With the signing of the root zone in July, organizations have to get serious about implementing DNSSEC, which provides DNS authentication throughout the hierarchies of the Internet. But DNSSEC also layers in significant complexity and management overhead. In particular, it requires continuous maintenance in two areas: the ongoing signing of DNS records to ensure that signatures never expire and secure, efficient management of encryption keys. These challenges make DNSSEC managed services an attractive option to in-house implementation.
Until now, DNS records only had to be changed when records were added or removed. Now DNSSEC adds keys to each zone, such as "acme.com," which generate signatures that will expire after a relatively short period (for example, a month). If they are not renewed, the record will be considered invalid. In short, acme.com will be broken. Government agencies are under particular pressure because of an Office of Management and Budget mandate to implement DNSSEC following the singing of the .gov top-level domain (TLD) in 2009. The expected signing of the .com and .net TLDs under the root zone in the first quarter of 2011 will clear the way for general adoption.
DNSSEC requires management of two sets of public-private key pairs, the Zone Signing Keys (ZSK) for each zone, which must be rotated frequently (say, weekly), and the Key Signing Keys (KSK), which only need to be rolled over every year or two. Key management has often been the deal-breaker that prevented organizations from implementing encryption on any significant scale, and it is essential for DNSSEC. Poor key management presents security risks, as keys are improperly secured, seldom changed, or shared among users. In addition, data can be made inaccessible, or, in the worst case, permanently irretrievable if keys are lost or corrupted.
This opens the door to managed DNSSEC. A number of managed DNS service providers have already announced DNSSEC services as part of their offerings. For example, Akamai, whose core business is focused on Web content and application optimization, has added DNSSEC support to its Enhanced DNS service. "Akamai offloads all the key management and associated rotation of cryptographic materials from customer so they can focus on the core business," says Willie Tejada, Akamai VP of application and site acceleration. "We've been doing it for some time with our SSL network and have had key management infrastructure in place for some years." Akamai charges in blocks of zones, starting at $4,000 per month for 50 zones.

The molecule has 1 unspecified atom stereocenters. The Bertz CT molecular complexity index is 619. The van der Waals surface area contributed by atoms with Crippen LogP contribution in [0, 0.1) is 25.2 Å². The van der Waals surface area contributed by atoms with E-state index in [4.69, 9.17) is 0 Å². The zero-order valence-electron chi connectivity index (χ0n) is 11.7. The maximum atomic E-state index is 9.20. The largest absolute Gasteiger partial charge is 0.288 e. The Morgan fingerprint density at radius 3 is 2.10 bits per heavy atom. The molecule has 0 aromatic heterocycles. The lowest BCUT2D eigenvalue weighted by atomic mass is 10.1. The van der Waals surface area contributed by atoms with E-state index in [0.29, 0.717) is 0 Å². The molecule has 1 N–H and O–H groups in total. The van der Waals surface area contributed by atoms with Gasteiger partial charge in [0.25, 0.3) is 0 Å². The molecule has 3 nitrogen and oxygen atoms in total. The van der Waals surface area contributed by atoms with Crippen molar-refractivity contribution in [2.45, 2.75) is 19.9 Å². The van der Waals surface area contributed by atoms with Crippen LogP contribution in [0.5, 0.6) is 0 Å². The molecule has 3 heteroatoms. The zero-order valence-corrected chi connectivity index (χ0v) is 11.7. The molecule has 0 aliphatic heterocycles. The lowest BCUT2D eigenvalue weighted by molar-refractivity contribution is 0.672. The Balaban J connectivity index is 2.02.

BlueCat Networks, which sells IP address management, DNS and DHCP software and appliances, announced Proteus Cloud Services, which includes DNSSEC support for these integrated functions. The services are hosted by Afilias, a global provider of Internet infrastructure services, which is beta testing its own OneClick DSNSEC key management service combined with its managed DNS service. BlueCat charges for DNSSEC-supported services by query, starting at $300 per month.
Meanwhile, VeriSign plans to re-launch its own managed DNS services with DNSSEC support in 2011 to coincide with the signing of the .com and .net zones. "VeriSign can protect keys in a way enterprises can't, based on experience with SSL certs, and as a service provider we produce economies of scale," says VeriSign's Dan Larson, VP of DNS research. "VeriSign has racks of hardware security modules (HSMs). For a typical enterprise, that would be overkill from cost, overhead and management perspectives."
These service providers automate signature generation and key management. However, while many organizations will be glad to off-load key management headaches, they may be reluctant to outsource it unless they are confident the service provider is managing keys securely. The three service providers we spoke to cited their adherence to NIST guidelines for secure DNS deployment and management--Secure Domain Name System (DNS) Deployment Guide--which detail best practices for key rollover and security. The dnssec.net website is also an excellent source of DNSSEC news, information and advice.
Akamai, for example, rotates zone signing keys weekly and key-signing keys annually. The new key overlaps with the old so there will be no interruption. The existing key signs the balance of the zone as the new key is given time to propagate. Once the old key is retired, the rotation process begins again. Signatures last three days, and zones are re-signed at least daily to ensure that signatures do not reach expiration.
As a practical matter, look for providers' record with encryption services--SSL/TLS, in particular--and associated key management. Enterprises should also consider DNSSEC's impact on their infrastructure. DNSSEC adds considerable packet overhead, putting an extra burden on processing and increased bandwidth. This may make acceleration services more attractive, especially in performance-sensitive transaction environments. Processing and bandwidth requirements should be evaluated, but VeriSign's Larson says enterprises that have invested heavily in DNS should not anticipate significant added infrastructure costs; their existing hardware and networks should be able to absorb the extra demands.
Two years after Dan Kaminsky's revelation of a serious vulnerability that leaves DNS servers open to compromise through cache poisoning attacks, DNSSEC is about to become a staple for Internet security. "DNS is now a target--Kaminsky was a big surprise," says Luc Roy, BlueCat VP of product management and marketing. "This is your brand, your online presence, the lifeblood of communication. DNSSEC is inevitable, and enterprises should probably get on sooner rather than later."